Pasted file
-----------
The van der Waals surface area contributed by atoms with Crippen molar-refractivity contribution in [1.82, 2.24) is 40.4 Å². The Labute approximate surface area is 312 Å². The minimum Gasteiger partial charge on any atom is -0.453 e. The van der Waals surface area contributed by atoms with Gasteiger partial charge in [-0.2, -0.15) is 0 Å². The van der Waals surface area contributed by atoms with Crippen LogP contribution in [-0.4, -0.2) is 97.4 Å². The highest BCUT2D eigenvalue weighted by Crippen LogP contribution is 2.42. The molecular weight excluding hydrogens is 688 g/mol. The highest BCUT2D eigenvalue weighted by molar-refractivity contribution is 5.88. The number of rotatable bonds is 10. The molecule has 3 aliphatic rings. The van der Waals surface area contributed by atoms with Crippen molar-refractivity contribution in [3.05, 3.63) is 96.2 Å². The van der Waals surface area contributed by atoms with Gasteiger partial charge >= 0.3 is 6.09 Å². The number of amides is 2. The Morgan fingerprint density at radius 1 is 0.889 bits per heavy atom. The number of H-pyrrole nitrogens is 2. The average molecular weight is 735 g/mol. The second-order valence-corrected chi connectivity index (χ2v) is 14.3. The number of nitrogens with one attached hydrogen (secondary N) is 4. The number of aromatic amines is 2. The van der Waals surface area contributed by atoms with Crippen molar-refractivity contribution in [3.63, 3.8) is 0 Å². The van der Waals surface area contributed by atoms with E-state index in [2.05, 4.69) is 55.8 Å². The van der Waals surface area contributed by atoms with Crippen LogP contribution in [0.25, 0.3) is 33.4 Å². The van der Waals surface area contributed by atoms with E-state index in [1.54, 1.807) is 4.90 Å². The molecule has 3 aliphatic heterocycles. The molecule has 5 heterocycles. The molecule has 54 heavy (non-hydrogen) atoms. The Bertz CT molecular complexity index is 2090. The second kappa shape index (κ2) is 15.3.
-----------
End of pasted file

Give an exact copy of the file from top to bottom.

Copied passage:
The van der Waals surface area contributed by atoms with Crippen molar-refractivity contribution in [1.82, 2.24) is 40.4 Å². The Labute approximate surface area is 312 Å². The minimum Gasteiger partial charge on any atom is -0.453 e. The van der Waals surface area contributed by atoms with Gasteiger partial charge in [-0.2, -0.15) is 0 Å². The van der Waals surface area contributed by atoms with Crippen LogP contribution in [-0.4, -0.2) is 97.4 Å². The highest BCUT2D eigenvalue weighted by Crippen LogP contribution is 2.42. The molecular weight excluding hydrogens is 688 g/mol. The highest BCUT2D eigenvalue weighted by molar-refractivity contribution is 5.88. The number of rotatable bonds is 10. The molecule has 3 aliphatic rings. The van der Waals surface area contributed by atoms with Crippen molar-refractivity contribution in [3.05, 3.63) is 96.2 Å². The van der Waals surface area contributed by atoms with Gasteiger partial charge >= 0.3 is 6.09 Å². The number of amides is 2. The Morgan fingerprint density at radius 1 is 0.889 bits per heavy atom. The number of H-pyrrole nitrogens is 2. The average molecular weight is 735 g/mol. The second-order valence-corrected chi connectivity index (χ2v) is 14.3. The number of nitrogens with one attached hydrogen (secondary N) is 4. The number of aromatic amines is 2. The van der Waals surface area contributed by atoms with Crippen molar-refractivity contribution in [3.63, 3.8) is 0 Å². The van der Waals surface area contributed by atoms with E-state index in [2.05, 4.69) is 55.8 Å². The van der Waals surface area contributed by atoms with Crippen LogP contribution in [0.25, 0.3) is 33.4 Å². The van der Waals surface area contributed by atoms with E-state index in [1.54, 1.807) is 4.90 Å². The molecule has 3 aliphatic heterocycles. The molecule has 5 heterocycles. The molecule has 54 heavy (non-hydrogen) atoms. The Bertz CT molecular complexity index is 2090. The second kappa shape index (κ2) is 15.3.